2020 is here. It only seems like yesterday when we welcomed in 2019 and yet here we are at the start of a new decade.
They say that you should make a new start in a new year. Resolutions flying here, there and everywhere, fresh commitments and intentions made and thrown into force left, right and centre - it's easy to see why this time of year might mark a new start for anyone.
Add into that the fact that it isn't just a new year; it's a whole new decade.
You may have seen the already infamous political #TenYearChallenge posts going up all over your social media channels - actually, it makes for a good reflection of how far we as a party and as the ideological centre-right of British politics has come.
Before the 2010 election, we held a grand total of 198 seats to Blair's (remember him?) 355 in the Commons and were looking at our new leader, a certain David Cameron, with a great sense of hope and optimism. Fast-forward ten years to 2020, where we have had over nine years of the Conservatives being the largest party in parliament and now have a majority of 78 seats; 365 seats to Labour's 202.
Ironically, that's a seat for every day of a normal year. But 2020 will not be a normal year.
Taking aside the fact that it is a leap year, this is an unprecedented time for British politics. Not only have we recently won many a seat which have been Labour strongholds since their creation near the start of the last decade, we face the deepest mistrust in political figures possibly ever and international crises of many different natures.
We need to rebuild that link between the people and parliament, before it is lost forever.
The good news is that this should be very easy to do. The answer is clear - break the deadlock and deliver what people have already voted for. Who'd have thought it! Make no mistake, these Northern votes are not a solidified transfer of allegiance - they are trust on loan in huge numbers.
These are communities who have not just been ignored on Brexit, but have felt the squeeze brought by a disparity of governmental reinforcement in every possible area. Public transport, industry; you name it, the M25 is the despised border with reality in the eyes of millions.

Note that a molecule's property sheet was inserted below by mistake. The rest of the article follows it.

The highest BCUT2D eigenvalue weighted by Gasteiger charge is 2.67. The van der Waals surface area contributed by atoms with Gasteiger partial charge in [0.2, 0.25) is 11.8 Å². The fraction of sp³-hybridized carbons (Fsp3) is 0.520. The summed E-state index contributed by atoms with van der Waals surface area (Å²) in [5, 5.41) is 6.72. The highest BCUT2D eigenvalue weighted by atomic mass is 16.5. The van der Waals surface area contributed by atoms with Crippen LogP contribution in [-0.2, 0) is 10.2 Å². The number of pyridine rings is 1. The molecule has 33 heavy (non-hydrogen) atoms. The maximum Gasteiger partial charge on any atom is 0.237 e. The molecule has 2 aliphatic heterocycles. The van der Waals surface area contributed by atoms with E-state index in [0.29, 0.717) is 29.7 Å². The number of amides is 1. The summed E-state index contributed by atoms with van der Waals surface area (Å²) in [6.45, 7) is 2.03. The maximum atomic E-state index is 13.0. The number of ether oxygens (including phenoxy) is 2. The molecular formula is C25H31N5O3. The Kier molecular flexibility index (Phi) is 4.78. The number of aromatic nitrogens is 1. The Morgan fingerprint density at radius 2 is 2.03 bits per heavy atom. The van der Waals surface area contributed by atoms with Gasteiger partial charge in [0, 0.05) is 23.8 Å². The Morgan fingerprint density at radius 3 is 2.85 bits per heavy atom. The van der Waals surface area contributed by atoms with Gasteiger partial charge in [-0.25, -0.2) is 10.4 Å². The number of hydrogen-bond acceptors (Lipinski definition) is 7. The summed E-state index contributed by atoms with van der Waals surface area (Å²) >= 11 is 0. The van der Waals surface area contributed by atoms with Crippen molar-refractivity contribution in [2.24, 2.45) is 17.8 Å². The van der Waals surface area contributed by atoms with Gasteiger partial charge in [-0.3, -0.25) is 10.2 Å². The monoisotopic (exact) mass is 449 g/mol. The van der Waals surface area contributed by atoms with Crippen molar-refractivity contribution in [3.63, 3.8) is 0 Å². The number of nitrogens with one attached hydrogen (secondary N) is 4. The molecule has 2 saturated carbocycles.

With new promises comes new trust, and with it, new hope. Corbyn promised the world and voters could not trust him to deliver it. Boris stuck to his line and made deliverable, fair promises and now he must do just that; deliver.
With a raft of 109 new Tory MPs on the ground in 48 new seats, Boris should now have new eyes and ears on the ground to keep him in touch with reality and give their constituents the opportunity to be heard - a chance long denied by their Labour and Lib Dem predecessors.
He needs to look at a lot of areas, but thankfully he has the biggest working Conservative majority since Thatcher and five years to do it. Personally, from a Northern point of view, scrapping HS2 and increasing engagement with central government by moving departments out of Whitehall and around the country would be brilliant to see.
To put the recent election results into footballing terminology, he would be making huge strides towards making those loan signings (Northern votes) permanent.
This decade has huge potential to be not just the best decade in recent history for the Conservatives, but for the country as a whole. If Boris plays this right, the Conservatives can quite rightly look forward to many, many years in government. But his government must now deliver results.
The electorate placed their trust in Boris. Now he must show them the same commitment in delivery which earned him that trust.
Jack Rydeheard, Editor of the Conservative on Sunday for Conservative Progress